In the winter edition of the journal we again have the privilege of publishing articles from international researchers and authors. This time the submissions are from Canada, Japan, England and the United States. Our discipline of prenatal and perinatal psychology is one of great interest around the globe.
In the lead article, New Mothers' Experiences of Agency During Prenatal and Delivery Care: Clinical Practice, Communication and Embodiment, Rory Coughlan (Ontario) and Karen E. Jung (British Columbia) from Canada qualitatively studied the experiences of 40 recent mothers accessing healthcare services. In dealing with physicians and midwives during the prenatal and perinatal period, participants reported that the more caring the interactions, the greater satisfaction with their health care providers. Most interesting was the finding that participants rated access to medical and health information to help them make informed decisions as the most meaningful. The authors concluded their paper by reaffirming the desire of new mothers to take a greater role in their own care and personal agency. Future research options were offered as well.
The next article examined a research question quantitatively with the title of the work being, Investigation by Questionnaire Regarding Fetall Infant Memory in the Womb and lor at Birth. Akira Ikegawa, Yokohama, Japan sought to gather information regarding the number of young children who reported memories of their time in the womb and at birth. Dr. Dtegawa's research gathered from 1620 questionnaires (a return rate of 45%) revealed that children seem to have a much greater possession of such memories than their adult parents. It can also be stated that this study's outcome clearly helps validate the many case studies and anecdotal accounts pointing toward memory recall of the prenatal and perinatal period by very young children.
Michel Odent has contributed two new literature review articles that are focused around his area of expertise, namely health. These two articles, as are his other works that have been published to date in the journal, are greatly appreciated for Dr. Odent's unique perspective that also contributes to a multidisciplinary approach we so value. In the first article, Obesity from a Primal Health Research Perspective, Dr. Odent reviews historical as well as recent medical evidence regarding this condition that is clearly an epidemic in the United States today. Trends from historical literature indicate that conditions experienced like undernutrition from famine during the first trimester can point toward one area to research further in the exploration of childhood and adult obesity.
Dr. Odent's second article in this edition also looks at a range of health issues using historical information from the last century. He focuses this review on times of the year and conditions associated with the seasonal events impacting pregnancies. The effects of these environmental factors on prenates demonstrate trends in the development of a number of diseases. Continued exploration between the dates of birth (or the dates of conception) and a great variety of human health conditions, such as, diseases, abnormalities, personality traits, and also states of health seem clearly warranted. But why Dr. Odent uses the term "astrology" (the movement of the position of the sun, moon and planets) along with the paper's thesis around the seasonality of birth is a connection the reader should find stimulating.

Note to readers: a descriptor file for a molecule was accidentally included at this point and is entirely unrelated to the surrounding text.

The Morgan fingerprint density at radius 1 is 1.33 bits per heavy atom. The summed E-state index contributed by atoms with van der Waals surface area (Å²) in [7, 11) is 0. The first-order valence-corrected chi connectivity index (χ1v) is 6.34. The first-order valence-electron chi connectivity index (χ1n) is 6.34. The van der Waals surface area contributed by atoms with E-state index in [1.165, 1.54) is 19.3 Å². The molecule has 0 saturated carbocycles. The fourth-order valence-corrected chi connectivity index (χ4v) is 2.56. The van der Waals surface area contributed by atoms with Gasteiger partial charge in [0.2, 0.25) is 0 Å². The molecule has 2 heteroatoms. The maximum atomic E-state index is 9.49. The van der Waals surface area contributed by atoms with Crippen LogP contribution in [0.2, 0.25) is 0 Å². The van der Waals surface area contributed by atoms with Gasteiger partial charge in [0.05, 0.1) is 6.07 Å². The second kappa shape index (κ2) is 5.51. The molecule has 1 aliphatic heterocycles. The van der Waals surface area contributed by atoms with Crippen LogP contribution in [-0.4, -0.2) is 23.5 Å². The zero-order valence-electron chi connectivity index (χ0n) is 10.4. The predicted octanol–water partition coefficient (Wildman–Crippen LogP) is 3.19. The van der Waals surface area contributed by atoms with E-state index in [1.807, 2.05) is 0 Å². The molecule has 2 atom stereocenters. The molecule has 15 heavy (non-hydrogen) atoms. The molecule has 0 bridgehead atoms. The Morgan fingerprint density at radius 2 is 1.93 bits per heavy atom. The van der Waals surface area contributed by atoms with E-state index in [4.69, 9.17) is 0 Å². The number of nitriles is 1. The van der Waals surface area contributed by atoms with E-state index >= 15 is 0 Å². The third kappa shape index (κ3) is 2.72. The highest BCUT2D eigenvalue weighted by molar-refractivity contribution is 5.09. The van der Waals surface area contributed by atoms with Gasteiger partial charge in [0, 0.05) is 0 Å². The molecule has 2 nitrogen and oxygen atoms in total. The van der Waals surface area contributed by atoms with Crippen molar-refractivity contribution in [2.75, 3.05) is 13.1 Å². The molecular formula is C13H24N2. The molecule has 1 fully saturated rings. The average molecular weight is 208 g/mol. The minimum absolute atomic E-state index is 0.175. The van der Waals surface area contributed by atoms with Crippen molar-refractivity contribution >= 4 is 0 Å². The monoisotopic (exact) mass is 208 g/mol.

The final scholarly article in this edition of the journal was submitted by Mari Fullmer. Readers will find that Ms. Fullmer's interest and facility with exploring the impact of preterm and very preterm infants on brain development enlightening. Her literature review also briefly covers the influence of In-Vitro Fertilization (IVF), multiple births, gestational age, and birth weight for which prenatal and perinatal professionals are becoming more interested. Ms. Fullmer supports her paper's position by offering a case study of a woman who delivered one surviving twin at 24 weeks who presently shows no significant abnormalities due to supportive early intervention.
In our Sharing Space we recognize Vicky York's contribution of extending the vision of the work of doulas from the prenatal and perinatal period through the postnatal time frame. Her perspective paper is entitled, The Trend Toward Night Doulas: Exploring the Original Vision of Postpartum Doula Care. The specific types of continued care that postpartum doulas can provide are listed in the article (i.e., help with breastfeeding, mother's rest after birth, optimal sleeping for the family, and of course, emotional support).
In the last year the APPPAH Journal Editorial Staff have received only a few Sharing Space papers, but still greatly value these less formal, but insightful and original submissions.
Finally, I wish to show my gratitude for the two books (one with an additional DVD version) reviewed in this edition of the journal. The first is, Wisdom in the Body: The Craniosacral Approach to Essential Health by Michael Kern D.O., R.C.S.T., M.I.Cr.A., N.D. (2001) with the critical review done by Jennifer Absey, R.N. The second, Lotus Birth, by Shivam Rachana, Editor, and as well there is a companion DVD entitled, Lotus Birth: The Water Birth of the Malcolm Twins by Centre for Human Transformation. The review for the latter offering was performed by Binnie A. Dansby.
Bobbi Jo Lyman, PhD
Santa Barbara Graduate Institute
JOURNAL OF PRENATAL AND PERINATAL PSYCHOLOGY AND HEALTH publishes research and clinical articles from the cutting edge of the science of prenatal and perinatal psychology and health. The journal, published quarterly since 1986, is dedicated to the in-depth exploration human reproduction and pregnancy and the mental and emotional development of the unborn and newborn child.